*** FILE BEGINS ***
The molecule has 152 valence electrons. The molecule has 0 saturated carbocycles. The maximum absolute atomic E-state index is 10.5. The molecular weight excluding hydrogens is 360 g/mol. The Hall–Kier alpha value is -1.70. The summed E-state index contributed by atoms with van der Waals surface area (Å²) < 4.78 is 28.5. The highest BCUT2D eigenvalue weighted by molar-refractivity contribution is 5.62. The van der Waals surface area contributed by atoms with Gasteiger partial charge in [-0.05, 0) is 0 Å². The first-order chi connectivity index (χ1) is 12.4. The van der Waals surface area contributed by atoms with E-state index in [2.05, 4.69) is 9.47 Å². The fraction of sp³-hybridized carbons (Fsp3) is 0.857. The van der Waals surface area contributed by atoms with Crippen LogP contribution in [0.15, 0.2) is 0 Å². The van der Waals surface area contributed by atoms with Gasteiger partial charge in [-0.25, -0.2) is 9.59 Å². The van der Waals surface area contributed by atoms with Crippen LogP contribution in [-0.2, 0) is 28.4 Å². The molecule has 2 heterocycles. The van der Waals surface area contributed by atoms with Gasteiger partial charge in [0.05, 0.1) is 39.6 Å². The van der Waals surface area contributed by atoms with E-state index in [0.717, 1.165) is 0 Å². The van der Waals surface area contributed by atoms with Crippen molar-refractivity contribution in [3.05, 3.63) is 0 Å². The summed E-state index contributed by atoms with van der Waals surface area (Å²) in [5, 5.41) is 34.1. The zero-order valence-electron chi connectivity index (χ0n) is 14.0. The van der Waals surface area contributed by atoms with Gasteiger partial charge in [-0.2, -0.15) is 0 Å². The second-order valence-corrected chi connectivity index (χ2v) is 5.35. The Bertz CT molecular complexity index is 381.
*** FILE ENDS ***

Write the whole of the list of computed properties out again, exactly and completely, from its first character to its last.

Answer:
The molecule has 152 valence electrons. The molecule has 0 saturated carbocycles. The maximum absolute atomic E-state index is 10.5. The molecular weight excluding hydrogens is 360 g/mol. The Hall–Kier alpha value is -1.70. The summed E-state index contributed by atoms with van der Waals surface area (Å²) < 4.78 is 28.5. The highest BCUT2D eigenvalue weighted by molar-refractivity contribution is 5.62. The van der Waals surface area contributed by atoms with Gasteiger partial charge in [-0.05, 0) is 0 Å². The first-order chi connectivity index (χ1) is 12.4. The van der Waals surface area contributed by atoms with E-state index in [2.05, 4.69) is 9.47 Å². The fraction of sp³-hybridized carbons (Fsp3) is 0.857. The van der Waals surface area contributed by atoms with Crippen LogP contribution in [0.15, 0.2) is 0 Å². The van der Waals surface area contributed by atoms with Gasteiger partial charge in [-0.25, -0.2) is 9.59 Å². The van der Waals surface area contributed by atoms with Crippen LogP contribution in [-0.2, 0) is 28.4 Å². The molecule has 2 heterocycles. The van der Waals surface area contributed by atoms with Gasteiger partial charge in [0.05, 0.1) is 39.6 Å². The van der Waals surface area contributed by atoms with E-state index in [0.717, 1.165) is 0 Å². The van der Waals surface area contributed by atoms with Crippen molar-refractivity contribution in [3.05, 3.63) is 0 Å². The summed E-state index contributed by atoms with van der Waals surface area (Å²) in [5, 5.41) is 34.1. The zero-order valence-electron chi connectivity index (χ0n) is 14.0. The van der Waals surface area contributed by atoms with Gasteiger partial charge in [-0.2, -0.15) is 0 Å². The second-order valence-corrected chi connectivity index (χ2v) is 5.35. The Bertz CT molecular complexity index is 381.